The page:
MindBody is a web-based management system widely used by yoga studios. Using MindBody’s SOAP-based API, eeMindBody provides an easy way for a studio’s ExpressionEngine web site to access its MindBody data.
Goodbye, grids, I at least hardly knew ye. Ethan Marcotte, coiner of the very term responsive design, argues that a web design today should “algorithmically generate a responsive layout that best reflects the importance of the information within it.”. Yes! Another choice quote: “The breakpoints we introduce to our responsive designs aren’t tied to the shape of a device’s screen. Instead, our media queries defend the integrity of the content we’re designing.”
Maciej Cegłowski is surely a genius. His article, the text version of a talk, is about website bloat, a topic important to whoever cares about the web (and increasingly as it becomes dominated by big sites I realize it’s easy to stop caring). He explains why it matters. And is funny. He makes a living with software but is also a painter. [Via Daring Fireball]
Interesting, easy-to-understand breakdown of colors used in iOS app icons in 2015. Reds are most popular, then blues. By Hwee-Boon Yar. [via MacStories]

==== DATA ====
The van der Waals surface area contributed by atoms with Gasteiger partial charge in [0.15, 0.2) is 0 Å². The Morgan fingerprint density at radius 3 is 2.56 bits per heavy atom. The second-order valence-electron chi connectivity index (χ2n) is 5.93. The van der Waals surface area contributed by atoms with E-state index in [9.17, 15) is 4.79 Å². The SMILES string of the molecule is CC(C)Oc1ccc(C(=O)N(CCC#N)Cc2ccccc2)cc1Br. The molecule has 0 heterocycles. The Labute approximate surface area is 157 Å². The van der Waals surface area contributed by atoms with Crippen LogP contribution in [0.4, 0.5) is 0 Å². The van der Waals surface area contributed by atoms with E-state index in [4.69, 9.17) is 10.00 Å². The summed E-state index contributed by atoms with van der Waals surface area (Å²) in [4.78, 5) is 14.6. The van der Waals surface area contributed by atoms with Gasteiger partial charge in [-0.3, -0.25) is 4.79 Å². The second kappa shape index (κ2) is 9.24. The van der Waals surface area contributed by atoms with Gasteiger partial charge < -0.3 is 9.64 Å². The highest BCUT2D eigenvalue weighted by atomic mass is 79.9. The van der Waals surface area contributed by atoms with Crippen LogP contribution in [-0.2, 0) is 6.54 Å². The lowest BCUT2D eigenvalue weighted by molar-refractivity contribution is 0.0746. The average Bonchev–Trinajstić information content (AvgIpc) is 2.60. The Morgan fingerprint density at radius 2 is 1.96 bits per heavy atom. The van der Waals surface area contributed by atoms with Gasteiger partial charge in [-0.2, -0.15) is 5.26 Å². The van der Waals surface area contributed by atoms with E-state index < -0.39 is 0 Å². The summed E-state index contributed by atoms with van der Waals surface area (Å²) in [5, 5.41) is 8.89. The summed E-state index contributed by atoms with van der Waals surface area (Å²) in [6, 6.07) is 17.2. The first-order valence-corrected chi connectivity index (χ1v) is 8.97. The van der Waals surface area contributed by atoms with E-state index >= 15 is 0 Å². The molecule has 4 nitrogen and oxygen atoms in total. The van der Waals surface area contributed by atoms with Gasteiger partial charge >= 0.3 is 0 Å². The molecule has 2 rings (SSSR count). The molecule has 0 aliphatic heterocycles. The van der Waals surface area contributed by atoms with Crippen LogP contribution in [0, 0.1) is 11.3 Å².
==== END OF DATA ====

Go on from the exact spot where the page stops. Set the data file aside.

A professor of medieval history laments the contemporary propensity to be surveilled just as Europeans were by the Church. [Via aldaily.com]
Hard to say which part of this is more valuable: John Gruber interviewing the right venerable Craig Federighi on Apple’s Swift programming language or the very lengthy and insightful follow-up with John Siracusa. Daring Fireball’s The Talk Show #139.
Like the author burrowed into my mind and shone a light on the murk, these thoughts about CSS are three years old now but still valuable for anyone doing front-end web development.
Great fun piece with side-by-side illustrations of architectural and web design epochs.
I found this quite exciting: Mike Maas of Cisco expounds on how the Internet of Things will be integrated into the factory floor. (1:11:34)
The squat, the perch — a reminder that we are not designed to defacate in seating position.
Launch is probably just the first of many phases.
nce everything’s built and running silky smooth at a web site or system built to your specifications on a robust platform, you can start cashing in on the benefits of such a setup by having us add new functionality and features.
In fact, in the spirit of software’s “release early, release often” mantra, we generally divide projects into phases from the get go, building out each part to completion before starting on the next. That way, ongoing support and development is simply a continuation of the initial working style.
The entire process, with dependencies